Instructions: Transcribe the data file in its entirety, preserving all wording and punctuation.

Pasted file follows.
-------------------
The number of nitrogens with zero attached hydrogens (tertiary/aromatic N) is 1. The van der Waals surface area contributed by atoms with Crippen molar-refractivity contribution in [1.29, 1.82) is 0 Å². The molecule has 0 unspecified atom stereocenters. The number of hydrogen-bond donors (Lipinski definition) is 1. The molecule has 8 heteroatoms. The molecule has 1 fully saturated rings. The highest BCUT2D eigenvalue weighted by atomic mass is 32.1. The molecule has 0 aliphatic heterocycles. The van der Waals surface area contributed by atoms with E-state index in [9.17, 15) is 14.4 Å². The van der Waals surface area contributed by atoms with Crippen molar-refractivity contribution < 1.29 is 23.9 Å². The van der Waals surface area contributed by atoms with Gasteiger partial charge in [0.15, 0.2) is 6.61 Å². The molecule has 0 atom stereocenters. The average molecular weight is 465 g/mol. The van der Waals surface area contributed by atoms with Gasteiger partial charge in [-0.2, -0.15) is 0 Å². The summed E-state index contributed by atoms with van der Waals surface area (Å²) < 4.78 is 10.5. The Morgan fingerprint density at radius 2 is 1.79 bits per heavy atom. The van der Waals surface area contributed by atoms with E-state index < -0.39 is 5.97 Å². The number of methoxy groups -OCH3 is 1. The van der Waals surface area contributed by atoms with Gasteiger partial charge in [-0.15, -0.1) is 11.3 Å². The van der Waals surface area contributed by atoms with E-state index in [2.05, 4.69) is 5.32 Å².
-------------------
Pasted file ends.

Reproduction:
The number of nitrogens with zero attached hydrogens (tertiary/aromatic N) is 1. The van der Waals surface area contributed by atoms with Crippen molar-refractivity contribution in [1.29, 1.82) is 0 Å². The molecule has 0 unspecified atom stereocenters. The number of hydrogen-bond donors (Lipinski definition) is 1. The molecule has 8 heteroatoms. The molecule has 1 fully saturated rings. The highest BCUT2D eigenvalue weighted by atomic mass is 32.1. The molecule has 0 aliphatic heterocycles. The van der Waals surface area contributed by atoms with E-state index in [9.17, 15) is 14.4 Å². The van der Waals surface area contributed by atoms with Crippen molar-refractivity contribution < 1.29 is 23.9 Å². The van der Waals surface area contributed by atoms with Gasteiger partial charge in [0.15, 0.2) is 6.61 Å². The molecule has 0 atom stereocenters. The average molecular weight is 465 g/mol. The van der Waals surface area contributed by atoms with Gasteiger partial charge in [-0.2, -0.15) is 0 Å². The summed E-state index contributed by atoms with van der Waals surface area (Å²) < 4.78 is 10.5. The Morgan fingerprint density at radius 2 is 1.79 bits per heavy atom. The van der Waals surface area contributed by atoms with E-state index < -0.39 is 5.97 Å². The number of methoxy groups -OCH3 is 1. The van der Waals surface area contributed by atoms with Gasteiger partial charge in [-0.15, -0.1) is 11.3 Å². The van der Waals surface area contributed by atoms with E-state index in [2.05, 4.69) is 5.32 Å².